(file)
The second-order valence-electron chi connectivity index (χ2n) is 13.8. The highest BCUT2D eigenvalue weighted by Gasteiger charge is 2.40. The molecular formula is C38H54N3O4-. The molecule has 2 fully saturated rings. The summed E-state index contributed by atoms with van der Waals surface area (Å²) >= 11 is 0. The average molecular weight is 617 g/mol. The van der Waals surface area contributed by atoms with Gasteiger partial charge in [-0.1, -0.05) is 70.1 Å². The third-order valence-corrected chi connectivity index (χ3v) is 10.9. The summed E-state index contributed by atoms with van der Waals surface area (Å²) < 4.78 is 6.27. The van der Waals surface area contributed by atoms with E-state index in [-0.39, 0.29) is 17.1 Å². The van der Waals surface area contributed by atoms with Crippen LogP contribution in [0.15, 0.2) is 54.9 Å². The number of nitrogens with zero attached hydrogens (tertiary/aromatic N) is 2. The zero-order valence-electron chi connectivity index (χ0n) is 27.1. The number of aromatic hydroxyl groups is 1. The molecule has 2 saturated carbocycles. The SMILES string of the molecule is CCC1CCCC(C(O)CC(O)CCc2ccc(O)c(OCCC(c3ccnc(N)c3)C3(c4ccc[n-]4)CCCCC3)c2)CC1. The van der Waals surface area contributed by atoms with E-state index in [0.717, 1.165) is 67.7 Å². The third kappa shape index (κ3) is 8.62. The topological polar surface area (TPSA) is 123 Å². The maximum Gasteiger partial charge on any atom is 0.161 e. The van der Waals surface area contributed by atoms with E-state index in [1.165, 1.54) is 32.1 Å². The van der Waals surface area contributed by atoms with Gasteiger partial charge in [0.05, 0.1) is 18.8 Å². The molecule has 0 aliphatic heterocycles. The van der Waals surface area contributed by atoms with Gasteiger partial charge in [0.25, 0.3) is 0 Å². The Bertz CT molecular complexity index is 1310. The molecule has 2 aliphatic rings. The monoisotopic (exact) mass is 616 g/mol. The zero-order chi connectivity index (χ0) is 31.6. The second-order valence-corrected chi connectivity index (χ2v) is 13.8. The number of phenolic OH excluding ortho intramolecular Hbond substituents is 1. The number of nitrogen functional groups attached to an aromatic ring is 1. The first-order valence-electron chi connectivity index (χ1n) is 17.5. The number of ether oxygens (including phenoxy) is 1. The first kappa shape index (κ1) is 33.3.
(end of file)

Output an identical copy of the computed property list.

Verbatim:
The second-order valence-electron chi connectivity index (χ2n) is 13.8. The highest BCUT2D eigenvalue weighted by Gasteiger charge is 2.40. The molecular formula is C38H54N3O4-. The molecule has 2 fully saturated rings. The summed E-state index contributed by atoms with van der Waals surface area (Å²) >= 11 is 0. The average molecular weight is 617 g/mol. The van der Waals surface area contributed by atoms with Gasteiger partial charge in [-0.1, -0.05) is 70.1 Å². The third-order valence-corrected chi connectivity index (χ3v) is 10.9. The summed E-state index contributed by atoms with van der Waals surface area (Å²) < 4.78 is 6.27. The van der Waals surface area contributed by atoms with E-state index in [-0.39, 0.29) is 17.1 Å². The van der Waals surface area contributed by atoms with Crippen LogP contribution in [0.15, 0.2) is 54.9 Å². The number of nitrogens with zero attached hydrogens (tertiary/aromatic N) is 2. The zero-order valence-electron chi connectivity index (χ0n) is 27.1. The number of aromatic hydroxyl groups is 1. The molecule has 2 saturated carbocycles. The SMILES string of the molecule is CCC1CCCC(C(O)CC(O)CCc2ccc(O)c(OCCC(c3ccnc(N)c3)C3(c4ccc[n-]4)CCCCC3)c2)CC1. The van der Waals surface area contributed by atoms with E-state index in [0.717, 1.165) is 67.7 Å². The third kappa shape index (κ3) is 8.62. The topological polar surface area (TPSA) is 123 Å². The maximum Gasteiger partial charge on any atom is 0.161 e. The van der Waals surface area contributed by atoms with E-state index in [1.165, 1.54) is 32.1 Å². The van der Waals surface area contributed by atoms with Gasteiger partial charge in [0.05, 0.1) is 18.8 Å². The molecule has 0 aliphatic heterocycles. The van der Waals surface area contributed by atoms with Gasteiger partial charge in [0.25, 0.3) is 0 Å². The Bertz CT molecular complexity index is 1310. The molecule has 2 aliphatic rings. The monoisotopic (exact) mass is 616 g/mol. The zero-order chi connectivity index (χ0) is 31.6. The second-order valence-corrected chi connectivity index (χ2v) is 13.8. The number of phenolic OH excluding ortho intramolecular Hbond substituents is 1. The number of nitrogen functional groups attached to an aromatic ring is 1. The first-order valence-electron chi connectivity index (χ1n) is 17.5. The number of ether oxygens (including phenoxy) is 1. The first kappa shape index (κ1) is 33.3.